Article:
HDTVs, projectors, and surround sound systems.
Robert is about to "cut the cable." He's bought a Roku for one of his rooms, and has accounts with Netflix, Crackle, and more. He wants to know about a device that will allow him to stream videos in his main viewing area though.
Sam can get a good deal for an HDTV that's 720p. Leo says that it's a great deal because it's old. He recommends a Vizio 1080p screen. That's full high def and a Vizio will give him way more bang for his buck.
For higher end TVs, the Panasonic Viera plasma HDTVs are Leo's favorite.
Herb needs a new TV, and his budget is around $700. What HDTV can he get? Leo says first, get the biggest he can afford. Also, while most TVs have built in sound, they're not all that great. He should look into getting a sound bar or a HTIB (Home Theater in a Box). He can save that for later though.
First, Rob wants to know if there are blu-ray players with passive glasses. Leo says that it isn't the player, it's the TV that handles the 3D. Leo says that Panasonic is the one to go with, and in particular, Plasma.
Will the HDTV accept the RCA jacks from his laser disc and vhs player? Leo says yes, but they won't be all that great looking.
He also wants to know about 16x9 because his last TV was 4:3. He likes the old movies in that format. Leo says that 16:9 is HD's aspect ratio, but he can still watch older movies. They'll just have black bars on the sides.
Dale has a Slingbox, and ever since he updated his Slingbox app on his phone, it won't work unless he uses the HDMI cable. Slingbox says it's the HDCP copy protection of DirecTV. Leo says that this is most likely true. Leo recommends checking to make sure his HDMI cable is HDCP compliant. It sounds like DirecTV is turning on copy-protection to frustrate users of devices like the SlingBox.
Two years ago, Scott and Leo saw prototypes for large screen OLED TVs ($15,000 for a 55" TV). Two years later, LG announces a 55" curved OLED screen for $9,000. Why the curve? Scott says that it has little to do with technical benefits, and more to do with differentiation. Are they better? Scott hopes to find out. Leo says he just bought one and perhaps he and Robert Herron can come up to Leo's house to calibrate and test it.
Rob has a video projector that he uses with his PC and Mac. He can get it to mirror on the Mac, but it stopped working on Windows. Leo says that an update could've broken the connection. Or it could be that the mirroring option was disabled. Rob should try a different resolution and see if that works. 1024x768 is the basic resolution. Sometimes a projector doesn't support the full resolution. Macs work easier while the Windows side is more tedious to get to work.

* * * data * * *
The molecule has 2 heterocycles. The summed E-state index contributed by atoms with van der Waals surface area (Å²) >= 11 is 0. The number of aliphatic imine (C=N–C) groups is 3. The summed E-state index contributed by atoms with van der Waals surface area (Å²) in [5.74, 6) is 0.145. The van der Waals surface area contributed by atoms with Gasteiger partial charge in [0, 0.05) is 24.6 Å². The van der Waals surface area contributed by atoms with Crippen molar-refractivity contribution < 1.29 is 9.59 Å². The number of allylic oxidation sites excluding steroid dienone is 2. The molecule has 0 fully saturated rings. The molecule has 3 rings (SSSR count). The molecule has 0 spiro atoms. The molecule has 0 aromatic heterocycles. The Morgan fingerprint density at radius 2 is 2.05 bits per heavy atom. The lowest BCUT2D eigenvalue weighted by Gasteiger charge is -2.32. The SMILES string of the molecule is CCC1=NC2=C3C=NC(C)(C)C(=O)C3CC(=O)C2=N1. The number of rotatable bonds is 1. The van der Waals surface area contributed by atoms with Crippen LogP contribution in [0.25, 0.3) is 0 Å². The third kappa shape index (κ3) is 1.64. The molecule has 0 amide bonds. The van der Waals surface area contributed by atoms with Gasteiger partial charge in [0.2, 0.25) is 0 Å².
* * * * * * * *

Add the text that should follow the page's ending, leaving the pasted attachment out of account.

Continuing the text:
Scott went and saw Elysium last night. First time he's seen a movie at a theater in opening night, and he even saw it twice! He thought the premise was timely with the growing divide of the haves and have nots. The visuals were stunning, but it fell down a bit with the "shoot em up" second half. He saw it twice to compare the two new sound systems - Dolby Atmos and Barco Auro 11.1. Barco puts two rows of side surround speakers and clusters of overhead speakers to create a 3D sound space. Comparing them, it was no comparison. Dolby Atmos cleaned Barco's clock rather handily.
Eric bought a Nintendo WiiU and says that it's amazing. He wants to connect his home theater to it, but it only has an HDMI port. Leo says in order for the surround sound to work, something has to decode it and tell it where to send those sounds. Having his TV do it is possible if it supports Surround sound. Leo says getting the undecoded audio from the WiiU into the TV is key. He could try optical out from the TV to the home theater. The best way to do this is by getting an A/V receiver. Let it do all the heavy lifting. Denon or Onkyo make affordable models.
Time Warner Cable has dropped CBS in New York, Los Angeles and Dallas after CBS asked for a 600% increase in their licensing fees. They also took off CBS' other cable networks including Showtime.
CBS responded by blocking Time Warner Internet customers trying to stream CBS content. Leo says we've seen this kind of brinksmanship before as both sides angle. Leo says it's like dinosaur's fighting and there's no winners, especially the consumers.